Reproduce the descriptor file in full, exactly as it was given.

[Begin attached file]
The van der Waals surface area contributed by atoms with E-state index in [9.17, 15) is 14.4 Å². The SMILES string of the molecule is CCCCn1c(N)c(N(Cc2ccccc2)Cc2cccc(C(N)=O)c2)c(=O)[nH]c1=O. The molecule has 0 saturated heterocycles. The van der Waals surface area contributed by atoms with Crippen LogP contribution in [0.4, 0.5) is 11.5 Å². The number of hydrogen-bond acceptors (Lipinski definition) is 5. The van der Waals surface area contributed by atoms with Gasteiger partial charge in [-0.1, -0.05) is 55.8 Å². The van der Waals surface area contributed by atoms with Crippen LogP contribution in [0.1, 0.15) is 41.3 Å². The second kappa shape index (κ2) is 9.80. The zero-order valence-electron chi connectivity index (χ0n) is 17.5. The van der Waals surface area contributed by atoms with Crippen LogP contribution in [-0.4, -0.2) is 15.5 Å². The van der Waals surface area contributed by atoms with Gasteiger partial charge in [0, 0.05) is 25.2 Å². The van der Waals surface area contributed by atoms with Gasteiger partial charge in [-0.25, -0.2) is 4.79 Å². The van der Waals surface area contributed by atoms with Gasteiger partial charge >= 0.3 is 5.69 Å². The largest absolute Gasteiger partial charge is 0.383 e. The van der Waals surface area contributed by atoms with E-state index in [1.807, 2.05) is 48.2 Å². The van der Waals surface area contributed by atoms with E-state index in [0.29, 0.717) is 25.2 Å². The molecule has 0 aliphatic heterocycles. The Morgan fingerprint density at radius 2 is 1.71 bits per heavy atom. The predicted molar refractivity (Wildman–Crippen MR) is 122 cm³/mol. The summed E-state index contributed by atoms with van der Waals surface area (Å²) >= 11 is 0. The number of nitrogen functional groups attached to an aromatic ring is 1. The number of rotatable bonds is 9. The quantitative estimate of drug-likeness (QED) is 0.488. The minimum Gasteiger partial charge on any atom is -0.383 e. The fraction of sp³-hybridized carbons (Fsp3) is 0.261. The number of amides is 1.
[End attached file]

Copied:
The van der Waals surface area contributed by atoms with E-state index in [9.17, 15) is 14.4 Å². The SMILES string of the molecule is CCCCn1c(N)c(N(Cc2ccccc2)Cc2cccc(C(N)=O)c2)c(=O)[nH]c1=O. The molecule has 0 saturated heterocycles. The van der Waals surface area contributed by atoms with Crippen LogP contribution in [0.4, 0.5) is 11.5 Å². The number of hydrogen-bond acceptors (Lipinski definition) is 5. The van der Waals surface area contributed by atoms with Gasteiger partial charge in [-0.1, -0.05) is 55.8 Å². The van der Waals surface area contributed by atoms with Crippen LogP contribution in [0.1, 0.15) is 41.3 Å². The second kappa shape index (κ2) is 9.80. The zero-order valence-electron chi connectivity index (χ0n) is 17.5. The van der Waals surface area contributed by atoms with Crippen LogP contribution in [-0.4, -0.2) is 15.5 Å². The van der Waals surface area contributed by atoms with Gasteiger partial charge in [0, 0.05) is 25.2 Å². The van der Waals surface area contributed by atoms with Gasteiger partial charge in [-0.25, -0.2) is 4.79 Å². The van der Waals surface area contributed by atoms with Gasteiger partial charge >= 0.3 is 5.69 Å². The largest absolute Gasteiger partial charge is 0.383 e. The van der Waals surface area contributed by atoms with E-state index in [1.807, 2.05) is 48.2 Å². The van der Waals surface area contributed by atoms with E-state index in [0.29, 0.717) is 25.2 Å². The molecule has 0 aliphatic heterocycles. The Morgan fingerprint density at radius 2 is 1.71 bits per heavy atom. The predicted molar refractivity (Wildman–Crippen MR) is 122 cm³/mol. The summed E-state index contributed by atoms with van der Waals surface area (Å²) >= 11 is 0. The number of nitrogen functional groups attached to an aromatic ring is 1. The number of rotatable bonds is 9. The quantitative estimate of drug-likeness (QED) is 0.488. The minimum Gasteiger partial charge on any atom is -0.383 e. The fraction of sp³-hybridized carbons (Fsp3) is 0.261. The number of amides is 1.